next up previous contents
Next: Local Star Formation Rate Up: Schmidt Law Previous: Schmidt Law   Contents

Global Star Formation

Figure 3.1: Taken from Figs.6 and 7 of Kennicutt (1998). Left: The $x$-axis means the total (HI+H$_2$) gas density and the $y$-axis does the global star formation rate. Right: The $x$-axis means the total (HI+H$_2$) gas density divided by the orbital time-scale. The $y$-axis is the same.
\epsfxsize =.45\columnwidth \epsfbox{eps/...
...\hfil \epsfxsize =.45\columnwidth \epsfbox{eps/}
The star formation rate is estimated by the intensity of H$\alpha $ emission (Kennicutt, Tamblyn, & Congdon 1994) as
{\rm SFR}(M_\odot {\rm yr}^{-1})=\frac{L({\rm H}\alpha)}{1.26\times 10^{41}{\rm erg s^{-1}}},
\end{displaymath} (3.2)

which is used for normal galaxies. While in the starburst galaxies which show much larger star formation rate than the normal galaxies, FIR luminosity seems a better indicator of star formation rate
{\rm SFR}(M_\odot {\rm yr}^{-1})=\frac{L({\rm FIR})}{2.2\ti...
...rg s^{-1}}}
=\frac{L({\rm FIR})}{5.8\times 10^{9}L_\odot}.
\end{displaymath} (3.3)

Kennicutt (1998) summarized the relation between SFRs and the surface gas densities [Fig.3.1 (left)] for 61 normal spiral and 36 infrared-selected starburst galaxies. As seen in Figure 3.1, the star formation rate averaged over a galaxy ( $\Sigma_{\rm SFR} (M_\odot {\rm yr}^{-1}  {\rm kpc}^{-2})$), which is called the global star formation rate, is well correlated to the average gas surface density $\Sigma_{\rm gas}(M_\odot  {\rm pc}^{-2})$. He gave the power of the global Schmidt law as $n = 1.4 \pm 0.15$. That is,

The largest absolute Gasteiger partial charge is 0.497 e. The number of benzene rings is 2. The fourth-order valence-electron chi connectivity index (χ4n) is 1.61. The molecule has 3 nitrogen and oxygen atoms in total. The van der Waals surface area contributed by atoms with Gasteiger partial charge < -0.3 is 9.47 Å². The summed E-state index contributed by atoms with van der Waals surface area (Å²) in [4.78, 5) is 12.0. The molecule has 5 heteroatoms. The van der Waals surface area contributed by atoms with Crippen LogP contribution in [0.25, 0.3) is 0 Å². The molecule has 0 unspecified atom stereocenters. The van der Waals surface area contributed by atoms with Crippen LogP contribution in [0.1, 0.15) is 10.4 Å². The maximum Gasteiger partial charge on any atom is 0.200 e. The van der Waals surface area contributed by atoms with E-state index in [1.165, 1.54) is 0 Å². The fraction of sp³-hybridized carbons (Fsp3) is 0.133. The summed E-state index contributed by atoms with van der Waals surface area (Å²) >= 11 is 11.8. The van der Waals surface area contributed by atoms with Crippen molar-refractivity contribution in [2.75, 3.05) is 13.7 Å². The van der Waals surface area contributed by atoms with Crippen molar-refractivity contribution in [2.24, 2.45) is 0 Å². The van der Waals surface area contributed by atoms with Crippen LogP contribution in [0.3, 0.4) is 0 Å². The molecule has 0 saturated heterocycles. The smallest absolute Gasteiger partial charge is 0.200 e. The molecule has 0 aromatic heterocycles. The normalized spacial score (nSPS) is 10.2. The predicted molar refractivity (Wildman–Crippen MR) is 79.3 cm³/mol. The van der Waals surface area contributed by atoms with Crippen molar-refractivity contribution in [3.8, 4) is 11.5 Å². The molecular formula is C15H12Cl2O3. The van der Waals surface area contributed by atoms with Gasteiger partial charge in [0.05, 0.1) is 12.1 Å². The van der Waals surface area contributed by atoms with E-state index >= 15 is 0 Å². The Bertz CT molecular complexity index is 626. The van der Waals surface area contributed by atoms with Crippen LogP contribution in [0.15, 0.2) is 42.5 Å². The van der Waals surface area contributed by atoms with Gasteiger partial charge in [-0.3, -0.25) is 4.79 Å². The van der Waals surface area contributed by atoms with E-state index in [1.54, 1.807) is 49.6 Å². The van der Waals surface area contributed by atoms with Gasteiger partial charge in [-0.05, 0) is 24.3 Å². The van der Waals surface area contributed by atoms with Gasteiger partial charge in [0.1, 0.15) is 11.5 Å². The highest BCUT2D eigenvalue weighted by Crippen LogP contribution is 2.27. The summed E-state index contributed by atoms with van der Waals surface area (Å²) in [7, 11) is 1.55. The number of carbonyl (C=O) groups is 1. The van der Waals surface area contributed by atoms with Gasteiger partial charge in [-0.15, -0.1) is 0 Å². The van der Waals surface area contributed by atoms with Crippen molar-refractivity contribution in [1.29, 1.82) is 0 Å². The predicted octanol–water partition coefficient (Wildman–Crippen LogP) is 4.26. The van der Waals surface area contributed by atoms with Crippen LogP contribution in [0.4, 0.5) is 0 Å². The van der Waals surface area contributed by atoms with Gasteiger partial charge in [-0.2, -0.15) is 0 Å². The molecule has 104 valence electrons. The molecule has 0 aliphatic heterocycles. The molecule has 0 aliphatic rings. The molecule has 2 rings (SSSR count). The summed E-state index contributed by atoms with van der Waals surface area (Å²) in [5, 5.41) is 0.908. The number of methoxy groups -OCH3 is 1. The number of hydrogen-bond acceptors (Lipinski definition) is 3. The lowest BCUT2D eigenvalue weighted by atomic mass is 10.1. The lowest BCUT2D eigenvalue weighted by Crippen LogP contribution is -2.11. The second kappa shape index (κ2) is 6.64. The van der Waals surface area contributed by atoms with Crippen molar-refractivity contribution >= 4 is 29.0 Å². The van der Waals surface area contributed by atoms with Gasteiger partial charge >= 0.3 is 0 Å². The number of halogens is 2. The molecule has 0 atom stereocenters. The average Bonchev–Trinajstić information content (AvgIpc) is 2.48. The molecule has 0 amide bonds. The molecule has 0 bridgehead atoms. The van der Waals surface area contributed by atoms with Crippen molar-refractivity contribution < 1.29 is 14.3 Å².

\Sigma_{\rm SFR}\simeq (1.5\pm 0.7)\times 10^{-4}\left(\fra...
...^{1.4\pm 0.15}
M_\odot {\rm yr}^{-1}  {\rm k pc}^{-2}.
\end{displaymath} (3.4)

The fact that the power is not far from 3/2 seems to be explained as follows: Star formation rate should be proportional to the gas density ( $\Sigma _{\rm gas}$) but it should also be inversely proportional to the time scale of forming stars in respective gas clouds, which is essentially the free-fall time scale. Remember the fact that the free-fall time given in equation (2.26) is proportional to $\tau_{\rm ff}\propto 1/(G\rho)^{1/2}$. Therefore
\rho_{\rm SFR}\propto \rho_{\rm gas}\times (G\rho_{\rm gas})^{1/2} \propto \rho_{\rm gas}^{3/2},
\end{displaymath} (3.5)

where $\rho_{\rm gas}$ and $\rho_{\rm SFR}$ are the volume densities of gas and star formation. He found another correlation between a quantity of gas surface density divided by the orbital period of galactic rotation and the star formation rate [Fig.3.1 (right)]. Although the actual slope is equal to 0.9 instead of 1, the correlation in Fig.3.1(right) is well expressed as
\Sigma_{\rm SFR} \simeq 0.017\Sigma_{\rm gas}\Omega_{\rm gas} = 0.21 \frac{\Sigma_{\rm gas}}{\tau_{\rm arm-to-arm}},
\end{displaymath} (3.6)

where $\Omega_{\rm gas}$ represents the angular speed of galactic rotation. This means that 21 % of the gas mass is processed to form stars per orbit. These two correlations [eqs. (3.4) and (3.6)] implicitly ask another relation of $\Omega_{\rm gas}\propto \Sigma_{\rm gas}^{1/2}$.
next up previous contents
Next: Local Star Formation Rate Up: Schmidt Law Previous: Schmidt Law   Contents
Kohji Tomisaka 2007-07-08